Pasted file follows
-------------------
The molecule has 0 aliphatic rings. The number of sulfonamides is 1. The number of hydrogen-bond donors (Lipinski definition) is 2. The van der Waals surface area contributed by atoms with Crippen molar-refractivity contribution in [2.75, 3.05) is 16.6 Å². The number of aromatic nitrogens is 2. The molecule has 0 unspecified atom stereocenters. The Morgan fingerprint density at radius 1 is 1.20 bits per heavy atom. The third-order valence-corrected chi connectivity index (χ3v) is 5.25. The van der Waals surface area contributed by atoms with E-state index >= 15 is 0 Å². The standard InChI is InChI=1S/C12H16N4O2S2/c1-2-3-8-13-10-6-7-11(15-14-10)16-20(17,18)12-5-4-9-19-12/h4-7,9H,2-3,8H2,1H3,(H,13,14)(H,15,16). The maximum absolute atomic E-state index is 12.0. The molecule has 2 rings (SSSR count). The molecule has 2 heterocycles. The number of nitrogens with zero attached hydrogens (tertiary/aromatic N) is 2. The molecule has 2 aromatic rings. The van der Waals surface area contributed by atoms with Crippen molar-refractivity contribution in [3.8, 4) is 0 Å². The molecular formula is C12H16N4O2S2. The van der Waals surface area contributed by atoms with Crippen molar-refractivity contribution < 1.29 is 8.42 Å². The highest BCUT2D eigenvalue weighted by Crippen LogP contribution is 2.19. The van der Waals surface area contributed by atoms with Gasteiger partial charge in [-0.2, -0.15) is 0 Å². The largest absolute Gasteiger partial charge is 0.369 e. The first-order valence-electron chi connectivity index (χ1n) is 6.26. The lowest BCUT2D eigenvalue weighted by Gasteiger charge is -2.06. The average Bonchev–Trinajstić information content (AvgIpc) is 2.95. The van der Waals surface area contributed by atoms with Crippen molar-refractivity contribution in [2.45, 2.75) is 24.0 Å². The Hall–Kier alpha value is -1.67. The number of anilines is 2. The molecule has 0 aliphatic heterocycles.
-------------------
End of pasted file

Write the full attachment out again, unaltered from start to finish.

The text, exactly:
The molecule has 0 aliphatic rings. The number of sulfonamides is 1. The number of hydrogen-bond donors (Lipinski definition) is 2. The van der Waals surface area contributed by atoms with Crippen molar-refractivity contribution in [2.75, 3.05) is 16.6 Å². The number of aromatic nitrogens is 2. The molecule has 0 unspecified atom stereocenters. The Morgan fingerprint density at radius 1 is 1.20 bits per heavy atom. The third-order valence-corrected chi connectivity index (χ3v) is 5.25. The van der Waals surface area contributed by atoms with E-state index >= 15 is 0 Å². The standard InChI is InChI=1S/C12H16N4O2S2/c1-2-3-8-13-10-6-7-11(15-14-10)16-20(17,18)12-5-4-9-19-12/h4-7,9H,2-3,8H2,1H3,(H,13,14)(H,15,16). The maximum absolute atomic E-state index is 12.0. The molecule has 2 rings (SSSR count). The molecule has 2 heterocycles. The number of nitrogens with zero attached hydrogens (tertiary/aromatic N) is 2. The molecule has 2 aromatic rings. The van der Waals surface area contributed by atoms with Crippen molar-refractivity contribution in [3.8, 4) is 0 Å². The molecular formula is C12H16N4O2S2. The van der Waals surface area contributed by atoms with Crippen molar-refractivity contribution < 1.29 is 8.42 Å². The highest BCUT2D eigenvalue weighted by Crippen LogP contribution is 2.19. The van der Waals surface area contributed by atoms with Gasteiger partial charge in [-0.2, -0.15) is 0 Å². The largest absolute Gasteiger partial charge is 0.369 e. The first-order valence-electron chi connectivity index (χ1n) is 6.26. The lowest BCUT2D eigenvalue weighted by Gasteiger charge is -2.06. The average Bonchev–Trinajstić information content (AvgIpc) is 2.95. The van der Waals surface area contributed by atoms with Crippen molar-refractivity contribution in [2.45, 2.75) is 24.0 Å². The Hall–Kier alpha value is -1.67. The number of anilines is 2. The molecule has 0 aliphatic heterocycles.